Let me start off by saying that the use of an old Crappy computer is not a reflection of the Linux operating system which is solid and a quality open source operating system. The choice to use an old computer versus using my current computer as a dual boot system was an easy choice to make, my unfamiliarity with Linux and my tendency to experiment would have possibly killed my Windows OS which was not really an option.

The only logical solution would be to purchase an old, inexpensive computer with a working DVD-ROM installed. I purchased a Lenovo Think Pad x200with the 2 gigs of ram and 300 gigs of storage. It came with a good battery and charger. The machine was very clean and booted up very quickly, I believe it had Windows Vista on it.

Downloading Linux OS

The next step was to download the Linux setup files and following the detailed instructions started to burn the DVD image file. (Not sure why they call it an image file) Get Files from Site

Once the DVD was ready I could either run the system from the DVD or install it. Was not in the mood to play around and opted to install onto the old computer. Pretty easy, open cd player, slide DVD in, close door and restart. Fifteen seconds later I was asked if I would like to install the Linux system and if so is okay to format (erase) the hard drive? Yes…

Now I was getting a bit excited in anticipation of something new to learn. Success, the system installed, WiFi was all set up and the machine came to life even faster now. Everything worked and without a single issue.

Looks great and was really surprised to see all the goodies that are packed with Linux OS. Office for Documents, spreadsheets, plus graphic editing software. Linux has been installed for about four months and I’m always finding new things to play with and learn. Also, you can download new free products and features. Personally, I tend to keep things simple and refrain from the temptation of cluttering up my computer.

The original idea was to craft a dedicated system only to create and craft some stories and possibly start a book. By the way, the total cost of all of this was about thirty dollars and that was for the computer which I found on Craigslist. The software is free, open source ( they take donations to help support all the great development).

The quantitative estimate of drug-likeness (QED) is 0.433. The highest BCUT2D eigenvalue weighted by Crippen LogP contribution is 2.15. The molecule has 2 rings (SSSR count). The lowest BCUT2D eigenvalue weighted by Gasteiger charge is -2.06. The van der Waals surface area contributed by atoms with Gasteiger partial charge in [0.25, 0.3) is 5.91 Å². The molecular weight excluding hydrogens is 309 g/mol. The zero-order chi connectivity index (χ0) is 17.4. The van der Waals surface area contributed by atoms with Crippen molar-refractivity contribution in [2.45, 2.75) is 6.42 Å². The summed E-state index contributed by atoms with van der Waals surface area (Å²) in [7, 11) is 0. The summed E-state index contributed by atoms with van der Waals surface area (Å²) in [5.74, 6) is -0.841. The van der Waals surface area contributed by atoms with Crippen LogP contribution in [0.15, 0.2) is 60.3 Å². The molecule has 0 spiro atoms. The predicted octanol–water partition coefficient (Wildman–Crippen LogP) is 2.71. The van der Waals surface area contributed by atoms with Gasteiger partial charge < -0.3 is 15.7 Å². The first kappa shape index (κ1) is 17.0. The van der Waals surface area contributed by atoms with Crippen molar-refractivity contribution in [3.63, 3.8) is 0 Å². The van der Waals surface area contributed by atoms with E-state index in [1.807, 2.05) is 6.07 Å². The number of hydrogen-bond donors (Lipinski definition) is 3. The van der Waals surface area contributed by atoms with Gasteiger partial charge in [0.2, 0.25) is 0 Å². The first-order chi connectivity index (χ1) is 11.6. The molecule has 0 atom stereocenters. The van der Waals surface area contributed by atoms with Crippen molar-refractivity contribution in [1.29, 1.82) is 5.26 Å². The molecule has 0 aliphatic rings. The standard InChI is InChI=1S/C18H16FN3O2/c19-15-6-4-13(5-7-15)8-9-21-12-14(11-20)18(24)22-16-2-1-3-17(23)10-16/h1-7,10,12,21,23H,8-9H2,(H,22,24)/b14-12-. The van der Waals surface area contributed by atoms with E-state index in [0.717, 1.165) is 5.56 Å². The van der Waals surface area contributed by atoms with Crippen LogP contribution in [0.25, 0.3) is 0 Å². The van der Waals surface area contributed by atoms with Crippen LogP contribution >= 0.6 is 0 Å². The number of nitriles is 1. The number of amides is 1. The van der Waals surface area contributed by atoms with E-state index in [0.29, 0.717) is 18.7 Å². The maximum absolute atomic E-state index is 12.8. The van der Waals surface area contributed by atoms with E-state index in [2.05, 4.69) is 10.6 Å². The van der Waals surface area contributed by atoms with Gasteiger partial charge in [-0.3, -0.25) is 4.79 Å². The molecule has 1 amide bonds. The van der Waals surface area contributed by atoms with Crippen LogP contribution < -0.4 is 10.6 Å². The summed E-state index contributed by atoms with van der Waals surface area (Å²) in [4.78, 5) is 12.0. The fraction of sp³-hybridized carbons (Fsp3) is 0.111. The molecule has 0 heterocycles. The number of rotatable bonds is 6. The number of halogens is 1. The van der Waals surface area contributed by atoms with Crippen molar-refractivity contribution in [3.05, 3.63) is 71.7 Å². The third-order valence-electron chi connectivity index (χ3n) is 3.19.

Linux OS Just Works

My experience with this little experiment has really been fantastic. So much so that now I enjoy using my old Crappy computer almost as much as my more modern sibling. Linux is a great option for people that want something a bit different from the normal. Windows is a great OS and will stay loyal but there’s something special about the robust feature packed Linux System.

Note One, most hosting providers, large and small use Linux for their servers, fast and very efficient.

Note Two, not mentioning the Apple OS was done on purpose and I do not support the company’s way of thinking. Not much for big companies dictating what I can see and do, what app I can use, and I have not yet to date seen a phone or computer that had any individual personality The new Apple slogan….Sheep Love Apple

Android, Windows, and Linux support growth, expansion, and creativity. Everyone makes individual choices on how things, look, act, and function. If an app is poor, it rating reflects that and it dies.

Just saying…

Comments and Notes on Linux

There are so many good flavors of Linux, I usually tell people that ask to just try a whole bunch till you find the one you really like. The loading methods that KnumKnutz recommends make it easy to try them out. Ubuntu was the first really mainstream Linux that garnered a lot of interest. Dell even offered towers with Ubuntu as an optional OS for a while. They may still, I don’t know. I tried several and find Mint to be easy to configure, customize and control. Ubuntu is a close second. Can’t beat Ubuntu Server edition for home servers. Tried Manjaro on a recommendation, but thought it wasn’t as easy to configure. Ubuntu and Mint have a large following now, so there are a lot of options and software for both that is easy to acquire. More and more games are being written that work in the Linux environment, which makes them very stable. Many tell me that CentOS is the way to go. It all comes down to what you like and what you want to do. Install Oracle Virtual Box on your Windows platform and try different Linux distros until you settle on one. I know a fellow that uses Kali light (without the hacker tools) for his home PC because it is so stable and secure.